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A moral crisis

Gospel Commentary June 7, JN 3:16-18 

If you ever have to wager your last nickel on which passage in the Bible is the most famous and best loved of all, bet on John 3:16. We hear it read in our very brief Gospel reading, “God so loved the world that he gave his only begotten son, so that all who believe in him might not perish, but might have eternal life.” Since we celebrate Trinity Sunday this week, focus particularly on the first words of that passage, “God so loved the world, that he gave.” Love is nothing other than giving. The very definition of love is to will the good of another person, entirely for their own sake. Our belief in the Trinity teaches us that such total, unconditional, self-sacrificing love is God's very identity. Our Lord’s words challenge us to make that love our identity as well.

The context of this Gospel is Jesus’ dialogue with Nicodemus, a prominent Pharisee and a member of the Sanhedrin who visits Jesus by night to discuss his teachings. In the course of their discussion, Jesus tells Nicodemus that no one will understand his teaching until after his crucifixion (Jn 3:14-15). That’s because Jesus’ death on the cross would itself become the perfect expression of total, unconditional, sacrificial love, and the summation of everything he had ever taught. It’s why the best symbol of love is not a valentine, but a crucifix.

But such a message cannot remain merely a lovely idea for us to ponder. There is an inescapable moral dimension to Jesus’ doctrine, because the choice to believe it necessarily implies the choice to imitate it. That’s why conversion and repentance are at the heart of what it means to be a Christian. It's why we strive to conform our behavior to God's word, rather than expect God to conform his word to suit our behavior. It's a challenge Jesus himself identifies in the words of this same Gospel passage, “This is the verdict, that light came into the world, but people preferred darkness because their deeds were evil” (Jn 3:19). It’s interesting to note that the Greek word for verdict is “krisis.” The proclamation of the Gospel provokes a sort of moral crisis, since it is a message to which no one can remain neutral. Either we hear it and act on it, or we hear it and reject it. It’s why Jesus will forever be the most controversial figure in the world.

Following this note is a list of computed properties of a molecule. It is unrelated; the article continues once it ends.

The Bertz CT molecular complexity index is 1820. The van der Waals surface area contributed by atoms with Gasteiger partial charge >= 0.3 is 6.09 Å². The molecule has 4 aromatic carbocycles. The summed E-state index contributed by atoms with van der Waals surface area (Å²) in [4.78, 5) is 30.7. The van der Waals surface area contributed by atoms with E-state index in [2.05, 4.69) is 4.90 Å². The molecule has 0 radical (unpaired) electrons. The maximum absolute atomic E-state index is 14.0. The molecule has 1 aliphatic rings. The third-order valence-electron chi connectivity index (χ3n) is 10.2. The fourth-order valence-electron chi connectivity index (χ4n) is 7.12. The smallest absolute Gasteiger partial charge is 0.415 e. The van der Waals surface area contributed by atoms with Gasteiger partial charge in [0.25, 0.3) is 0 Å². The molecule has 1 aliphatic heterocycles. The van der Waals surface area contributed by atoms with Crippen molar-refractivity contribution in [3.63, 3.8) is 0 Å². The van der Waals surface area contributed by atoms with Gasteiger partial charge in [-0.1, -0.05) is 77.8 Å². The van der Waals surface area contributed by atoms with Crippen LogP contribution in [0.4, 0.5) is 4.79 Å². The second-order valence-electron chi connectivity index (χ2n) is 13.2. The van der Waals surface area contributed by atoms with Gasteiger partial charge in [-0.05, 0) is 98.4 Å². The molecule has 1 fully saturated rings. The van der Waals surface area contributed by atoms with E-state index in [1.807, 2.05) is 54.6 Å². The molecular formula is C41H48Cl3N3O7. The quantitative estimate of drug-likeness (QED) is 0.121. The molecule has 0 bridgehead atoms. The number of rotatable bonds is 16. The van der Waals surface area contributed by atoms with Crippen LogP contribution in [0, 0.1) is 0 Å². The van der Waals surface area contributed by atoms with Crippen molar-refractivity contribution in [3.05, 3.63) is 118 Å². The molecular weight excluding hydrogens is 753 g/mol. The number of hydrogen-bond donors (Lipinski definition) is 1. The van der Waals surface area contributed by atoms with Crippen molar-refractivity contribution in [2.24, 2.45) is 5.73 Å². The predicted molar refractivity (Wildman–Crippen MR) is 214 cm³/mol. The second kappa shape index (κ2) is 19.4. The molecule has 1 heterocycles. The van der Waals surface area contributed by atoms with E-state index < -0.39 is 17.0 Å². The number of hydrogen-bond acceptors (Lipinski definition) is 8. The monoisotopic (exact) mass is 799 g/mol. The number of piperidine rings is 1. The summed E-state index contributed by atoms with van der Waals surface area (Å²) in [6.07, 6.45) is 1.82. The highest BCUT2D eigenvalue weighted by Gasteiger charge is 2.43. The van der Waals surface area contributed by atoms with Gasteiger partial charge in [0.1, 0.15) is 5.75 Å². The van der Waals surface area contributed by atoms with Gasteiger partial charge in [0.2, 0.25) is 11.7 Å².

Since graduation season is upon us, here’s an amusing fact — the Washington Post once reported that ten years after graduation, 97 percent of people surveyed could not remember who their graduation speaker was, or what the speech was about. Perhaps that’s because so many such speeches proffer the same platitudes — follow your dreams, realize your potential, fulfill your life project. Such advice is forgettable, because it's banal, trite and spiritually enervating. God didn’t create you in the image of one who lives for himself, but in his own image — the image of one who is personal, relational and sacrificial.

It’s become very popular to opine that it doesn’t matter what you believe, so long as you're a good person. That sentiment is shallow comfort, because it is manifestly false. What we believe matters very much, because our actions flow from our beliefs. Our belief in the Trinity means that God’s nature is an unconditional, self-giving relationship, and forms the highest ideal to which we can aspire. “Greater love has no man than this: that he lay down his life for his friends” (Jn 15:13). Jesus’ words to Nicodemus remind us who God is, and who we are created to become. Remember that, next time you sign yourself with the cross. It's not the sign of a God who is a distant, unknowable force, but the personal love of a God who is Father, Son and Holy Spirit.

Fr. Hudgins is pastor of St. Jude Church in Fredericksburg.

© Arlington Catholic Herald 2020